Pain is inevitable. Suffering is optional.
This is not going to be easy to write. It is not something I have wanted to share with you for fear of what you might think. Almost weekly I get emails from lurkers telling me that this blog has helped validate feelings that they thought were unnatural. They tell me that this blog gives them strength and hope. These emails remind me that what I am doing with Scrambled Eggs is important, both for myself and others. By keeping this inside I am both cheating myself out of a very real way to heal and cheating others dealing with similar emotions the chance to connect.
I have been suffering. A lot. Several weeks ago I saw a therapist and after a long, tear-soaked session walked away with a prescription for Prozac and diagnosis of Post Traumatic Stress Disorder.
The Professor’s mouth gaped as I told him this. PTSD is what veterans have after seeing people blown to pieces. This is what happens to people who have experienced senseless violence. This is not what happens to silly little girls in Kentucky with chronic uveitis, infertility and a miscarriage. It just couldn’t be. And so I reached out to the only person I knew to go to – Mo. Mo has written openly about her struggles after her monumental loss. She is a no-muss, no-fuss blogger who I believe would tell me if I were being overly dramatic.
Within a few hours she responded and her reaction was not what I expected. This is common. What I have been going through is monumental and horrific for ME and is something many women experience after a loss. Take the Prozac and trust my doctor.
What the fuck, y’all?! I thought I was doing better. I thought I was handling this well. Everyone cheered me on during my loss, saying what a strong woman I was and how well I was dealing with everything. What the fuck happened between then and the start of my last FET?
When I started the progesterone to induce a cycle following the loss, I felt myself begin to crumble and every day a little more fell apart. My mind turned to horrible dark places. Places where there is no healthy viable pregnancy. Even darker places where I am dying from an incurable disease. My panic over the silly remark months ago that I might be showing early signs of scleroderma rose up and swallowed me whole.
I could not sleep. I spent hours staring at myself in the mirror, flexing my face, poking my skin. I poured over photos of myself during the past few years looking for changes. I saw them. But were they real or imagined or Photoshoped? (Yes, I Photoshop the photos of myself. No I don’t slim my thighs but I sure as hell improve my complexion). The more I worried the more I FELT changes. On bad days my facial skin feels so tight that it burns. Then, as soon as I am able to redirect my attention the feeling goes away. If that is not psychosematic, I don’t know what is.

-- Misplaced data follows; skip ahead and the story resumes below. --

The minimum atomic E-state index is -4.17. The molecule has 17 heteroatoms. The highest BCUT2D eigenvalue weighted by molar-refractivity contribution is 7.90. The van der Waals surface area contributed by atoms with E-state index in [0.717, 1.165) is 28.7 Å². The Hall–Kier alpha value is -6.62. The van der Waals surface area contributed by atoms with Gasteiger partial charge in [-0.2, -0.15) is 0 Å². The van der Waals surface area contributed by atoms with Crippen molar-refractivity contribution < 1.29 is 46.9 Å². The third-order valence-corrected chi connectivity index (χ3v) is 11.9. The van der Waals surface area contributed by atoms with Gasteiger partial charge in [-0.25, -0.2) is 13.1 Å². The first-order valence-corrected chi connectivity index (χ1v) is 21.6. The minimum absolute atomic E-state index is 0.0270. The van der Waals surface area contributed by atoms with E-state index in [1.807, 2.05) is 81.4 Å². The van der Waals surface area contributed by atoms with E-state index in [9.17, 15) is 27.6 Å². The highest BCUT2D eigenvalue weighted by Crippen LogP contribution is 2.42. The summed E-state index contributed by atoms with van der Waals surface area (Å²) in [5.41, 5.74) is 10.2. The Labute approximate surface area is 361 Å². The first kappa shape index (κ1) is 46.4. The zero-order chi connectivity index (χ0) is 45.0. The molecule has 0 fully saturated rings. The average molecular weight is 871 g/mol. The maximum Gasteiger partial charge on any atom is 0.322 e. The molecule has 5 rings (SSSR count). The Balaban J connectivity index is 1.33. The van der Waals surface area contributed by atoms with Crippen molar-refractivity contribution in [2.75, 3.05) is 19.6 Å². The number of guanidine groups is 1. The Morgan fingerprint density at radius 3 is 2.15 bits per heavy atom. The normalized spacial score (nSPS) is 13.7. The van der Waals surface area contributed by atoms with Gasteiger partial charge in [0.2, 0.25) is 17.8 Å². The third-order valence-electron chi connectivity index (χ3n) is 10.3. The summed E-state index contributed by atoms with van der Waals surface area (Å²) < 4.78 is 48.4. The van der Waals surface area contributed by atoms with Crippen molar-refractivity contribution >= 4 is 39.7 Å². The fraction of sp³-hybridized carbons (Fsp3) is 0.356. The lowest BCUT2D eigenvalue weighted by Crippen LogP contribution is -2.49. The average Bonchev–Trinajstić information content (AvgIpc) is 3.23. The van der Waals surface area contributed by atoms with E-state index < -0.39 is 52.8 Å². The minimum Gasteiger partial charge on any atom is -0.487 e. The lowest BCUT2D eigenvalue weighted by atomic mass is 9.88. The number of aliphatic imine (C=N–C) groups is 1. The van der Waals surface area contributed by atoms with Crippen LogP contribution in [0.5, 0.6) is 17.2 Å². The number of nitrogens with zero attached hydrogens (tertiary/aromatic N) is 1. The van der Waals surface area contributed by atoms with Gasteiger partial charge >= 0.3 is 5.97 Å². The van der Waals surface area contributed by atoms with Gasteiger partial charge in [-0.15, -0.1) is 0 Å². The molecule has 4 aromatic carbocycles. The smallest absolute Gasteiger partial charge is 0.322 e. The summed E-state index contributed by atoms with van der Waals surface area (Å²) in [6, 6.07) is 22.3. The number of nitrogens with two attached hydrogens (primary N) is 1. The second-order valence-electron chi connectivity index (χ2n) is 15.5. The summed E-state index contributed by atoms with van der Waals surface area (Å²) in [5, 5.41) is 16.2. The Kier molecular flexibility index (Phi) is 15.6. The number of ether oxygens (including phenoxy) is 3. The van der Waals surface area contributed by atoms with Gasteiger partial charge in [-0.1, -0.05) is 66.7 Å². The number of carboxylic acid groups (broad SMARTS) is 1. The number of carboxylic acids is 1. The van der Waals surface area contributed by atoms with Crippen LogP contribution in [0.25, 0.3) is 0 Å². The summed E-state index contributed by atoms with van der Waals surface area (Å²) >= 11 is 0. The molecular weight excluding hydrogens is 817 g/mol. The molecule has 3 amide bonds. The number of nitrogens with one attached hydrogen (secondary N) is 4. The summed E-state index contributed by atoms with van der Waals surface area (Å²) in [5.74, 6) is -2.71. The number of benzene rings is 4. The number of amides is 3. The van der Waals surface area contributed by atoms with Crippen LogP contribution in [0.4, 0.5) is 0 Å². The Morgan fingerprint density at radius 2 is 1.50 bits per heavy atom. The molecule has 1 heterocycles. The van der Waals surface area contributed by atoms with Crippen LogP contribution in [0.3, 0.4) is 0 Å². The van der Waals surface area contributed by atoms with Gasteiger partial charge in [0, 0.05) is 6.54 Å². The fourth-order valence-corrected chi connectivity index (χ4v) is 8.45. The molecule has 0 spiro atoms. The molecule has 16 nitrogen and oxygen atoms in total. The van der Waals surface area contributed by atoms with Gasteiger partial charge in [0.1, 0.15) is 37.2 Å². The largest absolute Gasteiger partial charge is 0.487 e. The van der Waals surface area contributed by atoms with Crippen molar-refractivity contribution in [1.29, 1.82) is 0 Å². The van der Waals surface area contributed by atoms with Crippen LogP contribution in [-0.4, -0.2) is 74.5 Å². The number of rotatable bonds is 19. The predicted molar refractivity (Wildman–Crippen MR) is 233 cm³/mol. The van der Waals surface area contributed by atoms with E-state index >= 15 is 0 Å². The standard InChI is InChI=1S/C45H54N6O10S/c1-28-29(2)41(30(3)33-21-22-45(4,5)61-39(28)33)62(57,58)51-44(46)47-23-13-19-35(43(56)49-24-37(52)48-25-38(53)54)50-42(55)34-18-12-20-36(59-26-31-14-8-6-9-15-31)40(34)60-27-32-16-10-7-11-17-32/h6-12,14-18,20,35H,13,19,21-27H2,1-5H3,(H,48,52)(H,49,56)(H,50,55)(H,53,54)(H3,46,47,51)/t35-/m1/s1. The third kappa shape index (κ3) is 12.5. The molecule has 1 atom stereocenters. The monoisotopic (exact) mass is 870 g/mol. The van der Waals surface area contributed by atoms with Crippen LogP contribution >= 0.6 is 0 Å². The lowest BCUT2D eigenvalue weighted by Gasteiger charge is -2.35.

I have no way of knowing if I’m developing any of these diseases. There is NOTHING I CAN DO other than enjoy the present. I knew all of this, yet still, I could not escape this black oily funk. During the entire FET I was a disaster worrying about my skin. I put very little thought into the FET or the potential baby and instead obsessed to the point of madness about disease.
Then my cycle failed and suddenly I started feeling better. It was over. My thoughts went back to other things, like the Professor, the cats, sewing and cooking, friends and family. The oily fear of disease started to retreat. CURED! I thought.
Later I listened to the Bitter Infertiles Podcast where they talk about my situation and I cried, a lot. Yes, I’m the unnamed blogger going through emotional hell. I’m not cured, I’m just at the end of a cycle and no longer have to hide my fear of another loss under the fear of terminal disease. What is going to happen when we start our next FET? Will all that panic come back?
On September 14 I started the Prozac. Just 5 mg to start. Three days in and I was sleeping soundly. I had entire days when the thought of disease would just pass through my head. “Oh, hello fear. Carry on now.” And the fear would pass. I was overjoyed and reported to the Professor the days when there was no disease panic. He hugged me tightly and said he will let me know if he sees reason for concern.
My period started on Sunday. CD1. The start of the next cycle. The next transfer looms and with it comes the next opportunity at pregnancy success or failure. You know what came with the period? Fucking fear of disease. Yesterday I spent all day flexing my skin, worrying. It started to feel stiff, dry, hot. My hands felt funny. My mind raced to terrible places.
I think I see a trend. A new cycle = a new chance for disaster and pain. I’m no head shrinker, but I am pretty sure this is my mind redirecting my fear of another loss.
Last night I joined a group on Mindfulness for Women. During the meeting the leader said something that really resonated: “Pain is inevitable. Suffering is optional.”
I’m suffering and I don’t have to.
Have any of you been diagnosed with PTSD after a loss? How have you handled the fear when a new cycle begins? How many of you have used antidepressants to help you through a loss? I would love to hear from other women who have had similar experiences.